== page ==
Post #224: The Shame of the 1 Percent Continues

 

            Speaking at the annual World Economic Forum in Davos, Switzerland, Sir David Attenborough called on government and business leaders to support, with practical plans, “United Nations decisions on climate change, sustainable development, and a new deal for nature.”  “What we do now, and in the next few years, will profoundly affect the next few thousand years,” he said.  True enough, but politically speaking, Sir David probably knows as well as anyone that precious few in his audience will be motivated to act decisively in the human interest—no more so than at any previous Davos meeting (last discussed in Post #63). In fact, what was being discussed at Davos was about everything but planetary well being: trade wars, sovereign debt, and Donald Trump’s erratic behavior.

            At this very moment, in fact, Oxfam published its latest data on global wealth distribution. It’s another sad rendition of an old theme: the rich are getting richer, the poor poorer. Notwithstanding China’s remarkable poverty reduction, the rest of the world’s poor are getting a decreasing share of the economic pie.  As a result, Oxfam reports, “the 26 richest billionaires own as many assets as the 3.8 billion people who make up the poorest half of the planet’s population” (Larry Elliott, www.theguardian.com/business/2019/jan/21/world-26-richest-people-own-as-much-as-poorest-50-per-cent-oxfam-report).  In 2016 it took 61 billionaires to match the wealth of the world’s 50 percent in poverty, and 43 billionaires in 2017.*

For the world’s 2,200 billionaires, wealth rose an astounding $2.5 billion a day in 2018. These people—the global 1 percent—typically take in 27 cents on every dollar of global income growth, compared with 12 cents on the dollar for the global 50 percent. It doesn’t take much imagination to understand the real-world consequences of those figures—for example, that “about 10,000 people per day die for lack of healthcare and there were 262 million children not in school, often because their parents were unable to afford the fees, uniforms or textbooks,” according to Oxfam.”

As we in the US celebrate Martin Luther King Day, we might consider what a single decision by those Davos participants would mean: a 1 percent tax on the 1 percent, which today would raise about $418 billion, enough to meet those health and education needs just mentioned. Think they’ll do that, in between glasses of Champagne?


*The Forbes 2018 list of billionaires (www.forbes.com/billionaires/#49db3d87251c) has thirteen Americans among the top twenty, sixteen in the top thirty. Chinese billionaires come next, with six in the top thirty.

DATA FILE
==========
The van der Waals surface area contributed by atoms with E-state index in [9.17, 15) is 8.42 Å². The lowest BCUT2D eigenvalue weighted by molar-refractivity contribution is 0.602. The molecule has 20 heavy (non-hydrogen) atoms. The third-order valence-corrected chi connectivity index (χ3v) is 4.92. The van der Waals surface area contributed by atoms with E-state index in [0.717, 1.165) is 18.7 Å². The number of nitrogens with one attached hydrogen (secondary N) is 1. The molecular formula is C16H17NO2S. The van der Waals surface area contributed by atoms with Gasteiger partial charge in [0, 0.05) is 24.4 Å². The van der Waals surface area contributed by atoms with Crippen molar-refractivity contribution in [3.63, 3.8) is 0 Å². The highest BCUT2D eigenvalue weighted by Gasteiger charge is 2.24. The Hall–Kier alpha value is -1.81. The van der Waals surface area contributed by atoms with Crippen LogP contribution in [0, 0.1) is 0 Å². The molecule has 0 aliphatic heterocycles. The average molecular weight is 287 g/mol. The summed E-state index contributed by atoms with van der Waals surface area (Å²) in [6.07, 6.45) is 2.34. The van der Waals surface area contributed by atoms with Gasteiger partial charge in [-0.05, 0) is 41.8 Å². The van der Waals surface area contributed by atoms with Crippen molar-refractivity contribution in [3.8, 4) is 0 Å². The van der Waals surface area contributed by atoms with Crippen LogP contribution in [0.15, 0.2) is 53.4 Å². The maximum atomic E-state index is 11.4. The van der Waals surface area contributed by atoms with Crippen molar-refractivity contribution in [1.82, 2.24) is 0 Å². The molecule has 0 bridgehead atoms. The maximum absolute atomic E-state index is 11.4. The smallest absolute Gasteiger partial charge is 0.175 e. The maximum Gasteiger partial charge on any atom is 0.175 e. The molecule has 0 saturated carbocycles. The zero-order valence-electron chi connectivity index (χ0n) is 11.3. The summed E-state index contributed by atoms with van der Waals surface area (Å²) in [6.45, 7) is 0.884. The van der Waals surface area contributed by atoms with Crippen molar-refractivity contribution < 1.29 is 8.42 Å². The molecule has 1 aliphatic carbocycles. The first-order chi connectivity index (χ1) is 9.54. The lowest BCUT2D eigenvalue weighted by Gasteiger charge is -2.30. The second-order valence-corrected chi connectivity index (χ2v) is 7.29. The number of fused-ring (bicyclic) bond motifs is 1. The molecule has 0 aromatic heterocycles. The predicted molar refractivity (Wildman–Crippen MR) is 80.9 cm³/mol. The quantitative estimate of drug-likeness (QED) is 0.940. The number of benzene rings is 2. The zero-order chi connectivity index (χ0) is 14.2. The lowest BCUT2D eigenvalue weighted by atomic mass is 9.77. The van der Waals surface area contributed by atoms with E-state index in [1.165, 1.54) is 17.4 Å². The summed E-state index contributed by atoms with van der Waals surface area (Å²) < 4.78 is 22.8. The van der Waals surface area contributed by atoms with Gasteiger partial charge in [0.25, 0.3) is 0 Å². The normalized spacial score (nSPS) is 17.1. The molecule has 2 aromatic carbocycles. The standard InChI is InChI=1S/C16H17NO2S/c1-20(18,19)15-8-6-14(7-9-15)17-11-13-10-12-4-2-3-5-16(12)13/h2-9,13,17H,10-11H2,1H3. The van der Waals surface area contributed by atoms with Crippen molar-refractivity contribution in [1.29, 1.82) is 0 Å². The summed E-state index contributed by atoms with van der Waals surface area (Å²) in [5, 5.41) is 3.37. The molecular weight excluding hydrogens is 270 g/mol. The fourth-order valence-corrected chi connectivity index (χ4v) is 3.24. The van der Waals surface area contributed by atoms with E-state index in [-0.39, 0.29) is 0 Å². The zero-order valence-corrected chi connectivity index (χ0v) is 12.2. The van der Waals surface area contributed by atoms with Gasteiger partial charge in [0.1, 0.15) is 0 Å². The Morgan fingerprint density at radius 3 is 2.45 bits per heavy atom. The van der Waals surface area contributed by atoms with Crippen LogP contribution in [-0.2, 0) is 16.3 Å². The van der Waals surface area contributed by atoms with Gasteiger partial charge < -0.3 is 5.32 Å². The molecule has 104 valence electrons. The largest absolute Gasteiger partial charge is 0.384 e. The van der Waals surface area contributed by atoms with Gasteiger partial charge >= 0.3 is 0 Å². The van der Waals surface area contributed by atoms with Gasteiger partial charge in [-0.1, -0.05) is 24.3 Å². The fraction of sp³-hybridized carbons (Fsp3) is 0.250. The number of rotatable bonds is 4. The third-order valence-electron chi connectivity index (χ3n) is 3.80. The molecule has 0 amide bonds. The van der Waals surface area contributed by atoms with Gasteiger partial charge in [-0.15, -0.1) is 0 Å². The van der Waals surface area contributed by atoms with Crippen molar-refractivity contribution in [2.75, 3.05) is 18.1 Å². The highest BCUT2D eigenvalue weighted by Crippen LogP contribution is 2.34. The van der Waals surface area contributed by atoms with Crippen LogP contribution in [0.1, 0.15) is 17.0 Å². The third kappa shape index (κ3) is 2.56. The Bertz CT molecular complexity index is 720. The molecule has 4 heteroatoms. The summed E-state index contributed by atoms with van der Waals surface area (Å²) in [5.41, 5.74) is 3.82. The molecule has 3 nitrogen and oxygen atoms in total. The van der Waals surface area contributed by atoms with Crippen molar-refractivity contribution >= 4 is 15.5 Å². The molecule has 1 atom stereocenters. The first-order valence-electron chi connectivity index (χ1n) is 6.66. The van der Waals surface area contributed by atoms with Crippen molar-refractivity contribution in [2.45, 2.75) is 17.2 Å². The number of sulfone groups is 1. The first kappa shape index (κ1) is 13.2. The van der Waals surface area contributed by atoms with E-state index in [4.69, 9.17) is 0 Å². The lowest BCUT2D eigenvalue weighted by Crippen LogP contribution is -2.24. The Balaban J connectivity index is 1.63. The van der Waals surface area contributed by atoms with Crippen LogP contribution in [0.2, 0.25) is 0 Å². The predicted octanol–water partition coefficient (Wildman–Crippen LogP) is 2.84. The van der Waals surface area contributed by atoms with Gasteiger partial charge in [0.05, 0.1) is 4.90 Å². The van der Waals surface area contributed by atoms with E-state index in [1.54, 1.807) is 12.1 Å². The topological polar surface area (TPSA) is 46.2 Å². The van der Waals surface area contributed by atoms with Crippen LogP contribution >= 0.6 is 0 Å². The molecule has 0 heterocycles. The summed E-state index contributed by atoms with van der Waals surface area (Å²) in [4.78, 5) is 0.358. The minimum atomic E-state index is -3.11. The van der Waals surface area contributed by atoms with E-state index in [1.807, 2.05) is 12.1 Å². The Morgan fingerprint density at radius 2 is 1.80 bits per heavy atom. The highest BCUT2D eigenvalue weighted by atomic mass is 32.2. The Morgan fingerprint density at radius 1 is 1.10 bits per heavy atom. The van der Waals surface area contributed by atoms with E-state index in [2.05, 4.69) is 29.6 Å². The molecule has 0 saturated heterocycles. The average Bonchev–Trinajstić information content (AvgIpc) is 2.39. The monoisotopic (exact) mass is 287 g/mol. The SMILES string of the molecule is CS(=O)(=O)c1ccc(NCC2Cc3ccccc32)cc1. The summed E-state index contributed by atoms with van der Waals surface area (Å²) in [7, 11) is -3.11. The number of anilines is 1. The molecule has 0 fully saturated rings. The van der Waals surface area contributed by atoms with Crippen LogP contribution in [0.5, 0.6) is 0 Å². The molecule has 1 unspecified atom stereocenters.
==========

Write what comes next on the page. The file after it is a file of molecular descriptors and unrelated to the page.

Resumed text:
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9 Comments

  1. Dear Mel:
    Y’all did not mention the 800 lb. gorilla in the room: overpopulation. Until that issue is concerned, all talk of climate control is so much hogwash. Isaac Asimov said it best in a book I read, in Vietnam 50 years ago. He said words to the effect “You can either decrease the birth rate, or increase the death rate. Take your pick.” But the word now is MUST.

    1. Many people see overpopulation as a cause; I see it as an effect–of poverty and environmental decline, thus inadequate (or totally absent) education, health care, work, etc. And let’s not forget where those billionaires, not to mention those who write about them (!), live — in high-consumption societies that are most responsible for abusing the environment and avoiding social responsibility.

  2. Excellent Post, as always, my very dear friend Mel. I shared it on my Facebook page.

    Warm regards, Benon

  3. Hi Mel:

    I forwarded your post to a nephew of mine in Ohio. He is in a program at Kent State that fosters employee-owned businesses. Needless to say, his politics are liberal.

    So many issues converge, especially environment and the distribution of wealth. It may be good news that addressing one means that you address the others.

    Thank you for doing what you do.

    Best,

    Jack

    >

  4. What incentives do those in the 1% have to pay an extra 1% tax? Might it be that the yearly meeting simply underscores how good they have it, how protected they are from the very ills they (and we who write about them) create? Calls to mind a scene from the latest Star Wars movie which depicted the few well-heeled folk at a party very Gatsby-esque, oblivious to the suffering around them. I wonder if part of the problem is that too many of us in the 99% like the image of the 1% as a kind of fantasy too much to really question the system that supports it. And credit cards offer the illusion that we, too, can sip champagne.

  5. I don’t see it as the shame of the 1%, I see it as the shame of the 99.99% for not only have letting it get that way, but to still not do anything about it; make no mistake, these so-called people aren’t really people at all, and although, I am generally against killing cockroaches, these things are no better than a plague and should be wiped out, just like polio, smallpox, or any other dreadful thing would be.

    1. Well, Roy, “wiping out” the super-wealthy doesn’t fit with my “human interest” philosophy, but I certainly agree to hitting them where it most hurts. A complete overhaul of our tax system, which now more than ever benefits the rich, is obviously in order. That includes the capital gains tax, treatment of investments, transfer pricing on multinational corps., and much more. Of course all these reforms would stand little chance even if Dems. controlled both houses. But that’s where the political pressure would seem most necessary. Even AOC’s 70% proposal would not really “soak the rich,” but it deserves serious consideration.

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